June is Ocean Month, and to celebrate STEM Rising is sharing profiles of Energy Department staff in ocean-related careers. Meet Simon Gore.
Simon Gore serves as a technical expert helping manage research and development projects for the marine energy and hydropower portfolios of the Water Power Technologies Office. In the marine energy space, he has been a key member of WPTO’s Powering the Blue Economy initiative, and is currently helping to lead the Waves to Water Prize and approaches for Resilient Coastal Communities. He originally joined the WPTO as a NOAA Sea Grant John A. Knauss Marine Science & Policy Fellow, and continues to support the program as an AST contractor.
What’s your favorite fact about the ocean?
If you take earth’s entire atmosphere and consider the amount of heat in storage, it only holds as much as the first 4 meters of the ocean. The ocean is a vast store of energy and heat, and this is why it is so fascinating from the energy perspective. Add in its tremendous biological productivity, carbon dynamics, and that it covers most of earth’s surface - it’s a wonder we don’t spend more time at sea or exploring its depths.
What do you do to celebrate Ocean Month?
I typically attend ocean themed events, such as Capitol Hill Ocean Week, or more local efforts like beach cleanup and monitoring. Ocean Month is a great time to remember why oceans are so important to our everyday lives and to refocus our efforts on their protection. I’m also an avid surfer so I will definitely be in the water this month to celebrate. For me, every month is Ocean Month.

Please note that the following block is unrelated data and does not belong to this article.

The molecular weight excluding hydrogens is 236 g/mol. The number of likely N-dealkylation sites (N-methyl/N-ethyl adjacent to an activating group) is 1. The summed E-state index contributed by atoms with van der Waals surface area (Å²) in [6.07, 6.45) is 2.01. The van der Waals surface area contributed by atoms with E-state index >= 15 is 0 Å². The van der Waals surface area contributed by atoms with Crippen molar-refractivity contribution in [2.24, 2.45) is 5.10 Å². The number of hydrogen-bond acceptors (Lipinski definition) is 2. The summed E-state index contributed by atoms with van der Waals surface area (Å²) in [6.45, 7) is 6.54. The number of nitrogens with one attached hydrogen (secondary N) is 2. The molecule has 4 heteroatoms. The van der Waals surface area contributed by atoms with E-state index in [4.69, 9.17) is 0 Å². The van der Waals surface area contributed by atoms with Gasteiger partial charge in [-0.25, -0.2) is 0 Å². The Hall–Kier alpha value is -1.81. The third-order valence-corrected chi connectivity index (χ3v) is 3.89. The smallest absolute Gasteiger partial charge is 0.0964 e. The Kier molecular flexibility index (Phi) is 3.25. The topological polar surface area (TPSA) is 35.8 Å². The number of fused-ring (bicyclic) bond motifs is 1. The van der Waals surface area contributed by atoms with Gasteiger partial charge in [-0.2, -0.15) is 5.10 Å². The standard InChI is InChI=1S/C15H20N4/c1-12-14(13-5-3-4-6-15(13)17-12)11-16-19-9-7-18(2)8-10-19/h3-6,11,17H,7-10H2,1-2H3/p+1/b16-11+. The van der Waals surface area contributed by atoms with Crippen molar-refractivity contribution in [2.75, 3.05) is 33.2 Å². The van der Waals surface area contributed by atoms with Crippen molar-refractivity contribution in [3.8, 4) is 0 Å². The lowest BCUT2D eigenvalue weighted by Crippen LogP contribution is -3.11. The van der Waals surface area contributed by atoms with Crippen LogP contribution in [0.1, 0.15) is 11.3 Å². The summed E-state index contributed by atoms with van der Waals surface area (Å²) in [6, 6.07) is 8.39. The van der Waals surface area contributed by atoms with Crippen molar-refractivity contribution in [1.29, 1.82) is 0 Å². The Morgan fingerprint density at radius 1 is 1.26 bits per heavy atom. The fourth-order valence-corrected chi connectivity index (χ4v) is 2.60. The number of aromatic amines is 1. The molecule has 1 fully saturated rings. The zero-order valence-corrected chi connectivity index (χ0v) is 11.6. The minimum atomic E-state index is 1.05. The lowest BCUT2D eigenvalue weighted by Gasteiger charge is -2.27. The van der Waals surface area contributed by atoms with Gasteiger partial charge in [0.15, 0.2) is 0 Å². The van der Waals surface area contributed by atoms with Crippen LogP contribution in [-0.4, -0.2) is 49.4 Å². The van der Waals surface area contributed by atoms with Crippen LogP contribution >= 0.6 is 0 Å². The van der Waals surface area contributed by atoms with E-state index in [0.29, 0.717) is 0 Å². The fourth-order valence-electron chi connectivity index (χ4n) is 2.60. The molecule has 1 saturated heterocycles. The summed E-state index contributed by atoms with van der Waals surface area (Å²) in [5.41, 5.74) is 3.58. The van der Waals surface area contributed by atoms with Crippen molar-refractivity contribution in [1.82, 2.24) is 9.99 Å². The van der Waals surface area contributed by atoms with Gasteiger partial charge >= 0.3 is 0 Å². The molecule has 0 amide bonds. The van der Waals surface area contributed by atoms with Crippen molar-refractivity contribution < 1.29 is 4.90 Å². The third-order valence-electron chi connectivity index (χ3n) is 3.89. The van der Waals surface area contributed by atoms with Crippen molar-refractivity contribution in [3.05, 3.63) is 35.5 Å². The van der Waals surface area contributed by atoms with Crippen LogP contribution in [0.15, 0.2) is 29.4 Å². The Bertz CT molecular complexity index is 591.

What inspired you to work in water power?
There are so many interesting and fundamental challenges in water power and there are significant enabling functions from energy in terms of ocean science, exploration, resiliency, and other matters that I find deeply compelling and worthwhile. I’m also very interested in the evolution and the future or our coasts, and to me energy technologies have a tremendous role to play.
What do you do in your job?
I currently manage research and development efforts across a wide range of issues in the marine energy and blue economy sectors. I help with our prize efforts focused on wave powered desalination, as well as developing strategies for enabling marine energy in remote and coastal communities looking at energy resilience and links to the blue economy. I love this job for the wide range of challenges and opportunities as well as the way the daily routine navigates minor details of scientific research to developing, longer-term, high-level strategies for ocean research and innovation.
What books or movies about the ocean do you recommend?
The Hunt for the Red October is one of my favorite movies as well as Finding Nemo and the Abyss. As for books, I like Moby Dick and a great non-fiction read is The Oceans by Eelco Rohling.
Do you have any advice for people who want to work in ocean-related careers?
We live in exciting times in terms of ocean-related careers and there are many opportunities across research, economic matters, and technology innovation I’d suggest developing a focus and following your specific passions, for example I’m much more familiar with coastal systems research versus deep ocean research and exploration.
For more Ocean Month profiles and STEM resources, visit www.energy.gov/STEM